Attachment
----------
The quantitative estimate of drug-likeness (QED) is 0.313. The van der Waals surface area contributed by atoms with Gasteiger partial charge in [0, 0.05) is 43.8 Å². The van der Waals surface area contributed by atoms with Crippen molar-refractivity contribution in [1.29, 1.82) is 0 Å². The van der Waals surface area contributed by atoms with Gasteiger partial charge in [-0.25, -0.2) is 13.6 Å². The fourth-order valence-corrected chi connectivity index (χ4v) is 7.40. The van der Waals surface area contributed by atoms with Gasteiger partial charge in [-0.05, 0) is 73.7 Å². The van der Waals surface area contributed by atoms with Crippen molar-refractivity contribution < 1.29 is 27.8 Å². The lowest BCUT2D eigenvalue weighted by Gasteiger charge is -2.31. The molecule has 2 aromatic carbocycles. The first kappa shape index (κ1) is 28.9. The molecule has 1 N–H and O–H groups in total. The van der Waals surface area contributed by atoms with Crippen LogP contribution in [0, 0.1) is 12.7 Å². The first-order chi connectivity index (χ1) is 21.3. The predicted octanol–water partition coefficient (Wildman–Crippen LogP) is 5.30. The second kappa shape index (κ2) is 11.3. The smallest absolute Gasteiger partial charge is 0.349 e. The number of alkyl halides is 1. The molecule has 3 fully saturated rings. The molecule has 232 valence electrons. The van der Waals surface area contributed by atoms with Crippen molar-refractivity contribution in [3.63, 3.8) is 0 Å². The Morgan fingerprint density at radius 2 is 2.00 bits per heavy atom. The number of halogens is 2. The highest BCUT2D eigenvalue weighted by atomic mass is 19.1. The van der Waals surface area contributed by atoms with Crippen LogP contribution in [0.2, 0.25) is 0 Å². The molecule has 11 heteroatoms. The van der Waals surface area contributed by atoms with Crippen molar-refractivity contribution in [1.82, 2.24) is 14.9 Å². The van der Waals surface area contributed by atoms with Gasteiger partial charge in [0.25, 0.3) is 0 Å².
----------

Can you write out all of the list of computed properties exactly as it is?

The quantitative estimate of drug-likeness (QED) is 0.313. The van der Waals surface area contributed by atoms with Gasteiger partial charge in [0, 0.05) is 43.8 Å². The van der Waals surface area contributed by atoms with Crippen molar-refractivity contribution in [1.29, 1.82) is 0 Å². The van der Waals surface area contributed by atoms with Gasteiger partial charge in [-0.25, -0.2) is 13.6 Å². The fourth-order valence-corrected chi connectivity index (χ4v) is 7.40. The van der Waals surface area contributed by atoms with Gasteiger partial charge in [-0.05, 0) is 73.7 Å². The van der Waals surface area contributed by atoms with Crippen molar-refractivity contribution < 1.29 is 27.8 Å². The lowest BCUT2D eigenvalue weighted by Gasteiger charge is -2.31. The molecule has 2 aromatic carbocycles. The first kappa shape index (κ1) is 28.9. The molecule has 1 N–H and O–H groups in total. The van der Waals surface area contributed by atoms with Crippen LogP contribution in [0, 0.1) is 12.7 Å². The first-order chi connectivity index (χ1) is 21.3. The predicted octanol–water partition coefficient (Wildman–Crippen LogP) is 5.30. The second kappa shape index (κ2) is 11.3. The smallest absolute Gasteiger partial charge is 0.349 e. The number of alkyl halides is 1. The molecule has 3 fully saturated rings. The molecule has 232 valence electrons. The van der Waals surface area contributed by atoms with Crippen molar-refractivity contribution in [3.63, 3.8) is 0 Å². The Morgan fingerprint density at radius 2 is 2.00 bits per heavy atom. The number of halogens is 2. The highest BCUT2D eigenvalue weighted by atomic mass is 19.1. The van der Waals surface area contributed by atoms with Crippen LogP contribution in [0.2, 0.25) is 0 Å². The molecule has 11 heteroatoms. The van der Waals surface area contributed by atoms with Crippen molar-refractivity contribution in [1.82, 2.24) is 14.9 Å². The van der Waals surface area contributed by atoms with Gasteiger partial charge in [0.25, 0.3) is 0 Å².